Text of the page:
Android App Development Part 2September 27, 2018
Basic level game dev tools:
Mid-level game tools:
Game builder studio
Game maker studio
Ultra level tools:
Unreal engine four
Believe me, it’ll be hard to make a bestseller using these game tools. If you just want to make your first game and see what it’s like, than these and where you want to start.
This recently became free. It’s open source -meaning change the engine as much as you need or want. Is based on C and C++, and combines those with OpenGL for graphics support. All of your apps created using this game engine run a native speed on any device running it. The development environment itself has everything you need built-in to develop right out-of-the-box. The huge market of third-party plug-ins available makes it easier to develop. It’s forums house a huge community- sexy, very friendly, and open.
You can also test apps on this platform. The learning curve is not that bad and it supports iOS, Windows, and Android. The bad side is that there is literally no visual scripting. Galactic Blaster and Miner Z are just two games that have been created using Gideros mobile. Completely free to use.
Fusion is a good thing to use if you’re just working on simple 2-D games. For side crawlers and point-and-click games, this can be the way to go. Is a modular price plan where you have to either pay for an Android or iOS export. That’s right, they monetized either exporting tool. There is a basic and developer- the developer version is necessary if you want to monetize your games. Say you want to integrate Google ad mob for banner ads, or we want to add ingame purchases, you’ll have to buy the developer version of this engine. It’s actually available on steam, seek it out and wait for steam sale is help save some money.
All programming is visual, which is great, and you only pay for what you need to use. The learning curve is actually very easy as well. It sucks that you have to pay extra to publish for Apple, and each module that you want to add costs money as well. Some games that have been made using this are Lost Jelly, Dead of Day, and Megacity. It’s $80 for the game maker plus more for the exporting tools, but the free version is free. Again, I would wait for steam sale.
001 game creator came to steam in 2015, after being originally originally released in 2006. There is graphical scripting if you don’t have any coding background. Also uses text scripting if you want to have a little bit more control and you have some coding experience. Supports Android iOS and Windows. It also now supports full 3-D. But it’s mostly known for making retro games. It’s only €45.
This can be a great one the use if you just want to get introduced to game programming. For some reason, Japanese and Russian are not languages that are supported on this platform. Some games of come out on it are Solitary, and the Soul Master. The free version is free.
AppSalute is a game platform that uses drag-and-drop interfaces. If you’re wanting to just make a puzzle game, this could be the one for you. It won’t work well with more complex projects, so I would stick with relatively simple projects for this one.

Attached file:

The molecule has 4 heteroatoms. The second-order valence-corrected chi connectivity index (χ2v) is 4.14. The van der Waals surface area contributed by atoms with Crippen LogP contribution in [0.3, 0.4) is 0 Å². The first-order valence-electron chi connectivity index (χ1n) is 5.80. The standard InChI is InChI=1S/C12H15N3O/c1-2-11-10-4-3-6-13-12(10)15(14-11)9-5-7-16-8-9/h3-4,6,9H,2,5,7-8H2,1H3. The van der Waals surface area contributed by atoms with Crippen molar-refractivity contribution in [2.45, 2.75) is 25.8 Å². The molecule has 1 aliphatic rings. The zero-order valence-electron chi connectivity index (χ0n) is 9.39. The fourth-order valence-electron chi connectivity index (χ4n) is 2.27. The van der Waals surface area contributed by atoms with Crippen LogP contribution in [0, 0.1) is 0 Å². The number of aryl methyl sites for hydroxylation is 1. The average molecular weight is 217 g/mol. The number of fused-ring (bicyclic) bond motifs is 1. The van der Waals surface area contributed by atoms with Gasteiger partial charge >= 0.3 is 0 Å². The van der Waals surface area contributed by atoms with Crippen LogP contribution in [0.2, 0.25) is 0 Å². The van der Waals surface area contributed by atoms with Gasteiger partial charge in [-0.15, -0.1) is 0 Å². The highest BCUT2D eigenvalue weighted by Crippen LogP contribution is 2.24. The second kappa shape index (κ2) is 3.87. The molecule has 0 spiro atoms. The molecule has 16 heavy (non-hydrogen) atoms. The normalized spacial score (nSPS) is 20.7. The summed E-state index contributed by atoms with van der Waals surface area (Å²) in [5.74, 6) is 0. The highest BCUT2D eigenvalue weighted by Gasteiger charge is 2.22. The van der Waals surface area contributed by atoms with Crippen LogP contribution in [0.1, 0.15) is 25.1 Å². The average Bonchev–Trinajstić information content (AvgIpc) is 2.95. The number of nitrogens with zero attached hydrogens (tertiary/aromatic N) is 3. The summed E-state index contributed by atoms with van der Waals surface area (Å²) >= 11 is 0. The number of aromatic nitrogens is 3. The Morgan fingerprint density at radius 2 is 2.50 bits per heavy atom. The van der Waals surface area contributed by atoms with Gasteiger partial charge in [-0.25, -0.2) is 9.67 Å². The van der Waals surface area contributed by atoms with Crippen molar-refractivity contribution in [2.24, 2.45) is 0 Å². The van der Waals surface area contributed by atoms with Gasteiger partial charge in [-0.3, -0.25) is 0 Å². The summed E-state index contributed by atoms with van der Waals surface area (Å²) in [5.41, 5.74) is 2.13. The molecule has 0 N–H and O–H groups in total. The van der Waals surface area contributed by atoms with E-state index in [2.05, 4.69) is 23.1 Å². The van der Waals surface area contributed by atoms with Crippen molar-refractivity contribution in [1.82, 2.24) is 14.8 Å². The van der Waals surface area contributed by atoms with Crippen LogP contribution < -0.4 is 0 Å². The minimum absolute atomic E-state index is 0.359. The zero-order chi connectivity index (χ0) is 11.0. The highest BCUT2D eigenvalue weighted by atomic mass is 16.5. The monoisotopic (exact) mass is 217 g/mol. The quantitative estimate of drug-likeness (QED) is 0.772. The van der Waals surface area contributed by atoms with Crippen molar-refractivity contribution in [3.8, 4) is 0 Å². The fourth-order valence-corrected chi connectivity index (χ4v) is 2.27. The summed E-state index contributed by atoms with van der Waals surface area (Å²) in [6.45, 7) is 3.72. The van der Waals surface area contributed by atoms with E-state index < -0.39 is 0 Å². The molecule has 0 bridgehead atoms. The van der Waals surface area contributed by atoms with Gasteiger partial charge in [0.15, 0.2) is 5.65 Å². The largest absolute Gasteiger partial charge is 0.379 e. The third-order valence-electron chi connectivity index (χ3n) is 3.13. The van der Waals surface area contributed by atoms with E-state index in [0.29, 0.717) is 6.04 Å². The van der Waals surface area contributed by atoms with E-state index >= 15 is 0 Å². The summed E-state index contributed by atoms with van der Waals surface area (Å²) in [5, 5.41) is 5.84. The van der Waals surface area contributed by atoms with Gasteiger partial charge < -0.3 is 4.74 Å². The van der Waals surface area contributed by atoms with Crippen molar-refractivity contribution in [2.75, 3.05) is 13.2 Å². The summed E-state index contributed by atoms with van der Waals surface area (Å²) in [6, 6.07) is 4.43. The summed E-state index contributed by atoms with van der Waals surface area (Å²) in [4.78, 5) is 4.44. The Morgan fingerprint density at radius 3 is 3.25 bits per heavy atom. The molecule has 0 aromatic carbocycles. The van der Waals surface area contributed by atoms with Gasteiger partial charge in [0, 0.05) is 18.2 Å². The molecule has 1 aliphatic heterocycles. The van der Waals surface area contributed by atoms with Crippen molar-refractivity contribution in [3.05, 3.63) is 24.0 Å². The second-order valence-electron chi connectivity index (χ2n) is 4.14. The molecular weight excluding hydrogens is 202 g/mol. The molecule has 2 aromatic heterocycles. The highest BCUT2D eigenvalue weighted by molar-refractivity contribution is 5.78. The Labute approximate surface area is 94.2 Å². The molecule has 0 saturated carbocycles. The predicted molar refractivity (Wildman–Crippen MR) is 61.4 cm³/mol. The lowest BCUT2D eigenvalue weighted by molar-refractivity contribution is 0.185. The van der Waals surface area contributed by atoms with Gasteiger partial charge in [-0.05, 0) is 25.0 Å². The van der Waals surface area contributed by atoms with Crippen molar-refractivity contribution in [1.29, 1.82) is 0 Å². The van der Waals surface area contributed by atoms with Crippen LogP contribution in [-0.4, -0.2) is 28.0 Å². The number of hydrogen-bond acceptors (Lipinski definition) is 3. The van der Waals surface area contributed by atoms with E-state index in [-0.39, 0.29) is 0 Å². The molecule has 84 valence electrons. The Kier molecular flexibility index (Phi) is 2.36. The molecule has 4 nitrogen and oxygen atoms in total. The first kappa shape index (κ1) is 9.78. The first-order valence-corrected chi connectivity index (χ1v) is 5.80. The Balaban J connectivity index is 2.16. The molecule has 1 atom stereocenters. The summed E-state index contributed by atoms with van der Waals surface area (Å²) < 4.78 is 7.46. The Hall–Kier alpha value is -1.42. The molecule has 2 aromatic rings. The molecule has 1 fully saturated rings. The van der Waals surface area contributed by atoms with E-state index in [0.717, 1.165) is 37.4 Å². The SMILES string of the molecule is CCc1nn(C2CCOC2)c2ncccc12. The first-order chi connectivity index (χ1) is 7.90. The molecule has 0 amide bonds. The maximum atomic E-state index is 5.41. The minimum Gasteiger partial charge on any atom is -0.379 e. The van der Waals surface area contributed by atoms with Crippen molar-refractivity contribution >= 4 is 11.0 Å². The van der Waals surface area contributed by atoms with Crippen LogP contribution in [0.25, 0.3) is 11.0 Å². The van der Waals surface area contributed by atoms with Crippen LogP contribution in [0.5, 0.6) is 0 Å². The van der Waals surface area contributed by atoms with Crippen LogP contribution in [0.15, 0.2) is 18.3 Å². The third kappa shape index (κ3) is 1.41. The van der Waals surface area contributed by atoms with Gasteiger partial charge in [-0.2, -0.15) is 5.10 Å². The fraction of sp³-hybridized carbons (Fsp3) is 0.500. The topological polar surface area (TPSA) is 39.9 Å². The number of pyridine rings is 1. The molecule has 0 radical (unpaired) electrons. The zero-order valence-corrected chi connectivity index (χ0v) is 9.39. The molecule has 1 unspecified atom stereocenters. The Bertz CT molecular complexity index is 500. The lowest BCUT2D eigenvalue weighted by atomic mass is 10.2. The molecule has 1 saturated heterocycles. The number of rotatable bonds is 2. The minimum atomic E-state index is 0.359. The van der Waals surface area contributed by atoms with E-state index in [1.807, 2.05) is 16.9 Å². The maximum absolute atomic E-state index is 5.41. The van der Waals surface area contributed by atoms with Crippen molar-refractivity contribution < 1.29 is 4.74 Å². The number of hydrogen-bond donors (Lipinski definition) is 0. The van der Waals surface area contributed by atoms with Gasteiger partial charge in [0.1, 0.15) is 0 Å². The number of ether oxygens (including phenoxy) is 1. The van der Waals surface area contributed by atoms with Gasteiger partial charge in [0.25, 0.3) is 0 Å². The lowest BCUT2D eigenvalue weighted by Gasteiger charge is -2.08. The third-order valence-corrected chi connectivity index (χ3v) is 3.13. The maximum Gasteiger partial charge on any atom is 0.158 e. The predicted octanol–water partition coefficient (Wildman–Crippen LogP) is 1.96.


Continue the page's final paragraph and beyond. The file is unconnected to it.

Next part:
It’s really easy to use, but it hasn’t been updated in three years. This is the game platform that comes from Ukraine. Don’t expect a lot of support, although if you want to make a simple puzzle games could be the way to go.
Gamesalad is very intuitive. You can build games using a drag-and-drop interface. Supports every major platform, including the Amazon Kindle. It doesn’t have any 3-D support, however. The testing tools really great because it lets you actually visually see how your game will look on each platform. Three of the number one games on the App Store have been made using Gamesalad.
The prototyping aspect of game salad is really great. It’s very easy to use and there are only two price plans. Features a lot of graphical assets, and it does kind of suck that there’s no 3-D support of all. It’s only $17 a month for basic plan, and the free version is free.
Again, if you want to go cross-platform you might look at Stencyl as well as some of the other game tools listed. Stencyl is built to use tiles, tiles that specifically create 2-D games. It’s “free” to publish, but you want to publish on Android it will cost a little bit extra. You can test it and uses drag-and-drop interface and all the tools on any other platform to publish are free, but when you’re ready to move to Android you have to fork over some cash. It’s like a Lego block-style builder. Stencyl itself says the same thing in their marketing.
It’s behavior-based programming that’s really easy for those with little coding experience. The visual tools are awesome.. There’s almost no collaboration support and the debugging this kind of hard to work with. 100 dollars a year for basic plan but the free version is free until you want to develop for Android.
Play IR is based in the United Kingdom. Its focus on multiplayer 3-D games. It’s a drag-and-drop kind of thing, and it looks very simple. This premade character models and animations included in Play IR. It’s multiplatform, so that’s good. You can actually collaborate with people on it, so that’s good as well. And it’s only $20 a month. The community is a very good, however. The free version is also available to check it out if you want.